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Science

Medical

MRIs could soon be quicker and safer

While MRI scans may not expose patients to the ionizing radiation found in X-rays, they still are potentially harmful. This is because the increased radiofrequency energy absorption associated with newer high-field and ultra-high-field MRI scanners can heat body tissue. Thanks to research being conducted at the Australian National University, however, that may soon no longer be an issue – additionally, scans could be quicker and produce higher-quality images.Read More

Space

Brightest galaxy ever discovered may be tearing itself apart

According to a new study, the brightest galaxy ever discovered may be in the process of tearing itself apart. WISE J224607.57-052635.0 (W2246-0526) is believed to be brighter than 300 trillion Suns, however the cause of this brightness – the supermassive black hole at the centre of the galaxy – could also be responsible for a drastic transformation.Read More

Medical

Dissolvable sensors could soon be used to wirelessly monitor the human brain

Even though as many as 50,000 people die of traumatic brain injuries in the United States every year, the equipment used to measure vital stats like intracranial pressure is usually made up of decades-old technology. To address this, researchers at the University of Illinois at Urbana-Champaign and the Washington University School of Medicine in St. Louis have created a new sensor that's far less invasive and much safer than the existing technology.Read More

Science

Detailed seafloor gravity map brings the Earth's surface into sharp focus

Not so long ago the ocean floor was as unknown as the far side of the Moon. Now, an international team of scientists is using satellite data to chart the deep ocean by measuring the Earth's gravitational field. The result is a new, highly-detailed map that covers the three-quarters of the Earth's surface that lies underwater. The map is already providing new insights into global geology.Read More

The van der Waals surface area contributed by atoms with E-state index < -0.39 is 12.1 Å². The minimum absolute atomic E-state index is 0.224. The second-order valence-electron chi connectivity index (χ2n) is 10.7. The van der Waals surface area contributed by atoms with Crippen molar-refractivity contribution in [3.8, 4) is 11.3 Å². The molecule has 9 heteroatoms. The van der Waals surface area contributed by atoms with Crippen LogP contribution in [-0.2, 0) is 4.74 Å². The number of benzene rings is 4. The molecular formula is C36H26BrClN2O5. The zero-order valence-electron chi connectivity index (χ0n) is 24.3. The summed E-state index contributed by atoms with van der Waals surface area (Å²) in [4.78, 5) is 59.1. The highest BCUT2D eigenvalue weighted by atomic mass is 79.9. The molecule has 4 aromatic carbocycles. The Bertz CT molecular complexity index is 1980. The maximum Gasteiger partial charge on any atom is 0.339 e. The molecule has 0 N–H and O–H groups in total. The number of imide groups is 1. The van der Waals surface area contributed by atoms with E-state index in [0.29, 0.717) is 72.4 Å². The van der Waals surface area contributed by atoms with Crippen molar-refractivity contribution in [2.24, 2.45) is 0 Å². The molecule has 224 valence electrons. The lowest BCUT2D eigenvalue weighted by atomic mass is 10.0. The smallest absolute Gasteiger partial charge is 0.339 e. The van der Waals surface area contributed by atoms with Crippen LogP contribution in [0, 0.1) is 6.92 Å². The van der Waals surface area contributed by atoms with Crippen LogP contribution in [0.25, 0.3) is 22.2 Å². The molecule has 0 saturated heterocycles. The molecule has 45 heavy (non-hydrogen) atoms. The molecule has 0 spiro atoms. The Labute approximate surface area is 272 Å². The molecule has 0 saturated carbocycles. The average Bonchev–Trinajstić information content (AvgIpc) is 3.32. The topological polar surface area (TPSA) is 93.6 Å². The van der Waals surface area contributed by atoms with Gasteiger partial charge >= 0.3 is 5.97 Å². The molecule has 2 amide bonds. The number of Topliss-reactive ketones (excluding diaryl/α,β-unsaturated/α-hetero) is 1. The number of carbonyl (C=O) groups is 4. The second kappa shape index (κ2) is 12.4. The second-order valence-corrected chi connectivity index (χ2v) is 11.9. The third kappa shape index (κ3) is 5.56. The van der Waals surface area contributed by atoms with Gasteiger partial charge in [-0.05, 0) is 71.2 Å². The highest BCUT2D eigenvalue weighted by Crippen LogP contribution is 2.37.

Energy

Researchers can now image the flow of energy in nuclear fusion ignition attempts

It's fair to say that nuclear fusion is the holy grail of clean energy production, with the potential to provide limitless clean energy, but right now there are a fair few barriers to making it a reality. An international team of researchers has inched the dream one step closer to reality, creating a method by which energy dispersal can be observed during ignition attempts, paving the way for improved energy delivery during the process.Read More

Space

ESO's GRAVITY instrument achieves first light

Astronomers have achieved first light with a powerful instrument that will allow scientists to probe the environments surrounding black holes. The GRAVITY instrument is in the process of being installed in the tunnels below the ESO's Very Large Telescope (VLT) located at the Paranal Observatory, Chile.Read More

Biology

Weak electrical field found to carry information around the brain

In a development that could lead to improved understanding of memory formation and epilepsy, scientists have discovered a new way information may be traveling throughout the brain. The team has identified slow-moving brainwaves it says could be carried only by the brain's gentle electrical field, a mechanism previously thought to be incapable of spreading neural signals altogether.Read More

Space

Latest Falcon 9 sea landing fails

SpaceX's latest attempt to make a powered landing on a sea barge has ended in failure. At 10:51 am PST, a Falcon 9 booster touched down on the unmanned drone barge "Just Read the Instructions" in Pacific Ocean 250 miles off San Diego, but telemetry indicated that a landing leg buckled on touchdown. The failed landing came about nine minutes after the Falcon 9 delivered the Jason-3 mission into a polar low-Earth orbit..Read More

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